Really, who would have thought to replace 1/(1-z) by an infinite series? Usually, I am desperately trying to do just the opposite: get rid of an infinite series, such as a geometric series, by replacing it with a simple function like 1/(1-z). The last thing I would have wanted to do is to introduce a dreaded infinite sum into the calculation. But it works. I must admit, this is a bit of a cheat. Even if in part (c) you don’t look up the integral, but instead laboriously integrate by parts several times, you still have to pull a rabbit out of the hat in step (e) when you sum up 1/m4. Purists will verify this infinite sum by calculating the Fourier series over the range 0 to of the function

f(x) = π4/90 – π2 x2/12 + π x3/12 – x4/48

and then evaluating it at x=0. (Of course, you know how to calculate a Fourier series, since you have read Chapter 11 of Intermediate Physics for Medicine and Biology.) When computing Fourier coefficients, you will need to do a bunch of integrals containing powers of x times cos(nx), but you can do those by--you guessed it--repeated integration by parts. Thus, even if lost on a deserted island without your math handbook or a table of integrals, you should still be able to complete the new homework problem using Gasiorowicz’s method. I’m assuming you know how to do some elementary calculus--integrate by parts and simple integrals of powers, exponentials, and trigonometric functions--without looking it up. (Full disclosure: I found the function f(x) given above by browsing through a table of Fourier series in my math handbook. On that lonely island, you would have to guess f(x), so let’s hope you at least remembered to bring along plenty of scrap paper.)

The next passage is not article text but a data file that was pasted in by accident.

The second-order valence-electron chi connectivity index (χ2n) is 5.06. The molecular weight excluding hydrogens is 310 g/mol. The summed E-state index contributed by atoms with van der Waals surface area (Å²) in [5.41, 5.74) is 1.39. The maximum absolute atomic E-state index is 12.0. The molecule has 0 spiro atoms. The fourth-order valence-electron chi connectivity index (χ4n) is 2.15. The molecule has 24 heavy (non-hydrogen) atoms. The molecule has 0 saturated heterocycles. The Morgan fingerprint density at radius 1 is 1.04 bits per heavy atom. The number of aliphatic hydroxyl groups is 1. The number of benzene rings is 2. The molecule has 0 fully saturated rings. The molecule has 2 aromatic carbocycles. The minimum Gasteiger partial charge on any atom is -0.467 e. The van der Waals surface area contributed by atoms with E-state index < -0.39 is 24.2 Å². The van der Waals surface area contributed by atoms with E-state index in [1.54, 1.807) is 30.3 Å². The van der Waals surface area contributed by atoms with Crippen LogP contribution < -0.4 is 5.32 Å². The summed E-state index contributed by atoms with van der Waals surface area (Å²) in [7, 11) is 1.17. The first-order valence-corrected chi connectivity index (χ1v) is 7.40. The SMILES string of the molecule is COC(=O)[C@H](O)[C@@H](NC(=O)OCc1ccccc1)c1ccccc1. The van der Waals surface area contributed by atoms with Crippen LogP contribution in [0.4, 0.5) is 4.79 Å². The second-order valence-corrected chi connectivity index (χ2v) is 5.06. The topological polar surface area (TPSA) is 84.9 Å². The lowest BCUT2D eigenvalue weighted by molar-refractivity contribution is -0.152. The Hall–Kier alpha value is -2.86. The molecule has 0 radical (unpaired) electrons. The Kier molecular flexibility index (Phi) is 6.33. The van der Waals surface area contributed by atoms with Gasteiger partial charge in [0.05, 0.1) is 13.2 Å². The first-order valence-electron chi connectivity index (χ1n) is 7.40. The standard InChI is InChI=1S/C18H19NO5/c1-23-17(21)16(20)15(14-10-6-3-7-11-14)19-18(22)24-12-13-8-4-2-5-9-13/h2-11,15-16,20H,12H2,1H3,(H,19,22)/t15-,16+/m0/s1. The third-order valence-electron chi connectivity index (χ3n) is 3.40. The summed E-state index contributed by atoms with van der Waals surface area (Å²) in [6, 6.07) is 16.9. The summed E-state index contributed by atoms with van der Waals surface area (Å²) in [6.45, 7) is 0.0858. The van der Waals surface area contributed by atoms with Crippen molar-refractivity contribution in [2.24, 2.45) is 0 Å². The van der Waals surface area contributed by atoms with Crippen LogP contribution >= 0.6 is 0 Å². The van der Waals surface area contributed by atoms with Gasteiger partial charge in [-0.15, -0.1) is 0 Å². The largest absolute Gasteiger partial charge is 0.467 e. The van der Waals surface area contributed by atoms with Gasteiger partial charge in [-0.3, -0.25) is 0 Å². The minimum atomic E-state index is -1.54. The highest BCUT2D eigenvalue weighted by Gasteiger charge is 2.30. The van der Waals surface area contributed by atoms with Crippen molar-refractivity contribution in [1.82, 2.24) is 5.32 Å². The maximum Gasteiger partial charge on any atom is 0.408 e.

I checked out the website for Gasiorowicz’s textbook. There is a lot of interesting material there. The book covers many of the familiar topics of modern physics: blackbody radiation, the photoelectric effect, the Bohr model for hydrogen, the uncertainty principle, the Schrodinger equation and more, all the way up to the structure of atoms and molecules. I learned this material from Eisberg and Resnick’s Quantum Physics of Atoms, Molecules, Solids, Nuclei and Particles (1985), cited several times in Intermediate Physics for Medicine and Biology, when I used their book in my undergraduate modern physics class at the University of Kansas. For an undergraduate quantum mechanics class, I like Griffith’s Introduction to Quantum Mechanics, in part because I have taught from that book. But Gasiorowicz’s book appears to be in the same class as these two. I noticed that Gasiorowicz is from the University of Minnesota, so perhaps Russ knows him.

P.S. Did any of you dear readers notice that Russ and I spelled the name “Stefan” of the “Stefan-Boltzmann law” differently in the text of Chapter 14 and in Problem 24? I asked Google, and it found sites using both spellings, but the all-knowing Wikipedia favors “Stefan”. I’m not 100% certain which is correct (it may have to do with the translation from Slovene to English), but we should at least have been consistent within our book.

1 comment:

  1. I'm currently reading "Euler: The Master of Us All" by William Dunham. I discovered that the amazing Leonhard Euler evaluated the sum of 1/n^4 discussed above without using a Fourier series. Please don't ask me to explain how he did it. Read Dunham's book to find out. (Thanks to Felix Chen for the suggestion).